SEO and how Dexter just tried to kill my career

Dexter

It was the night that Dexter attacked SEO. Let me set the scene for you…

It’s Wednesday night. I sit down on my couch in front of the TV, cup of tea in one hand, toast with peanut butter in the other, and set myself in for the next episode of one of my favorite TV shows, Dexter. If you’ve no idea what Dexter is, it’s a show about a police blood-splatter analyst who is also a serial killer and it’s a great show (except for last season, but that’s a whole other blog post).

About 20 minutes in Dexter and one of this seasons ‘blow-in’ characters are using a search engine to try and find some information on a serial killer currently causing chaos in Miami. And then it happened. The conversation started like this:

“You know Google was so 5 minutes ago. Here, try Eliot”

The characters then type in a URL to eliotsearchengine.com.

“This search engine uses an algorithm that aggregates content without getting tripped up by SEO bull$#!*”!

To most people, this would’ve just been another throw-away line but to me this was an attack! As MYOB’s ‘search guy’, I was mortified that Dexter, or at least Dexter’s writers, were attacking what I do!

I’m exaggerating of course, but it did present me with the perfect intro to a post about Search Engine Optimisation. If you or your business has a website, then it is definitely something you should know about.

SEO is the practice of promoting, enhancing and building your sites content to rank well in search engine results. It requires work on both internal (content, links, infrastructure etc) and external (link sharing, social, etc) aspects of a website. Find more about the basics here.

Why does MY business/site need SEO?

There are three ‘big guys’ in the search engine space – Google, Bing and Yahoo (though Google is definitely the most dominant). If your site can’t be found on any of these three, then you’ve got a pretty big problem. No matter what your site has to offer, search engines are the number one way that people find you online.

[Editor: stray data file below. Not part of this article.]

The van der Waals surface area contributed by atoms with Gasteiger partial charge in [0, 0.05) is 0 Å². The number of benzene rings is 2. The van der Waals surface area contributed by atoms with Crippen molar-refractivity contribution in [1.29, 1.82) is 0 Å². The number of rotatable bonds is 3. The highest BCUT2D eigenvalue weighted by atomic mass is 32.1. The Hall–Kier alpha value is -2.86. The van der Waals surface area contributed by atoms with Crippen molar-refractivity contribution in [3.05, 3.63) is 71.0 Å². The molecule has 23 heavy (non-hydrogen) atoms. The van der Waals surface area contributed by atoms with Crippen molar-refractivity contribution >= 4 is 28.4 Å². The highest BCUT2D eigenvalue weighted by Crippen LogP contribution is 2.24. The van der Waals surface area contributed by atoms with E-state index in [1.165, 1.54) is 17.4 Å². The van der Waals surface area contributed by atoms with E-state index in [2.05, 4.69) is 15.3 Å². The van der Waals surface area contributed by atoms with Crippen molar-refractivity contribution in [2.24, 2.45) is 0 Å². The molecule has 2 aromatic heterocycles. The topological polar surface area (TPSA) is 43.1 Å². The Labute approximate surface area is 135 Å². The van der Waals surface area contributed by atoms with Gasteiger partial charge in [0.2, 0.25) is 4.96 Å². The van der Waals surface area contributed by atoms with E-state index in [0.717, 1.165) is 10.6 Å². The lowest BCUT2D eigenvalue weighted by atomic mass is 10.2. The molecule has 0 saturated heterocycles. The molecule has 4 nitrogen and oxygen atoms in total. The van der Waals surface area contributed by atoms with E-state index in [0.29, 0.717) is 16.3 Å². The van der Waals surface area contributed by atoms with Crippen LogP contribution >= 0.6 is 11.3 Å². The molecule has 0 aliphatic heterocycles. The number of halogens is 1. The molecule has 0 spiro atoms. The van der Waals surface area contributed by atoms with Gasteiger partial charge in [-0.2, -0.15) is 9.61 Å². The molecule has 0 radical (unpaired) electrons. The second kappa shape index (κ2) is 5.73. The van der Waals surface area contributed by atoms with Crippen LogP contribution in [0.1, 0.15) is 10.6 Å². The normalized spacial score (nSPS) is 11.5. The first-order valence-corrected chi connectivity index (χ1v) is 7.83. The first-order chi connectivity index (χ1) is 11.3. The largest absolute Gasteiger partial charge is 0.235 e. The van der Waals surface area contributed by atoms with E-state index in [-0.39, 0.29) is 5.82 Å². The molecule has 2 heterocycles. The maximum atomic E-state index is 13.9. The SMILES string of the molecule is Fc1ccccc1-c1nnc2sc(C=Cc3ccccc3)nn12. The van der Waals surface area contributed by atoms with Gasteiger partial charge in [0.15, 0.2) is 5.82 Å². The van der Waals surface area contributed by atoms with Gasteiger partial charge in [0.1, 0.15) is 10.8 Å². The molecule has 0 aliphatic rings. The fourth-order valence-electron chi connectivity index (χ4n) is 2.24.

Search queries are the core of search engines. Queries are what you type into the search box – user-generated questions that are sent into the search engines database looking for the best answer. SEO moulds your site/content with the sole purpose of making search engine ‘crawlers’ find your site and rank your content as the most relevant for particular terms. The more relevant your content is to the term being searched, the higher your SERP (Search Engine Results Page) position. The higher your SERP position, the more likely your website will be visited.

My content is awesome. Shouldn’t I be number one anyway?

Ultimately, this is the number one goal search engines are trying to achieve. (Arguably, though, their number one goal is actually getting you to click on paid ads that make search engines obscene amounts of money involving many, many zeros).

Search engines try their very best to deliver the most relevant content as possible to the user. But there is a limit to what their algorithms are able to achieve. This is where SEO comes into it. SEO ensures that the signals that search engines are looking for exist within or alongside your website. Content is most important – after all, if your content is rubbish then there’s no reason for people to come back.

So what are these magical aspects that SEO provides that don’t exist on my site already?

In most cases, a lot of these ranking factors already exist within a website – SEO will just enhance and add to them. The list of ‘ranking factors’ are many and highly debated.

The internet is full of opinions, advice and experiments about exactly what they are, but in the end the only definitive answers lie behind the well guarded closed doors at Google, Bing and Yahoo. But there are tried and tested factors that remain a constant in this ranking business.

Here’s a list of a few of them:

Some easy ones:

  • External Links to your page/site – Get other sites to link to your site. Quality and relevance of sites being linked from is also very important.
  • Anchor text used in links – Anchor text is the word(s) used in a link. Eg. The anchor text of this link: Online Accounting Software is Online Accounting Software.
  • Search volume of domain/brand – The number of searches are occurring for your name/brand/domain that result in a click to your site.
  • Keywords used in title tag – Is the keyword you hope to rank for being used in the title tag (discussed above)?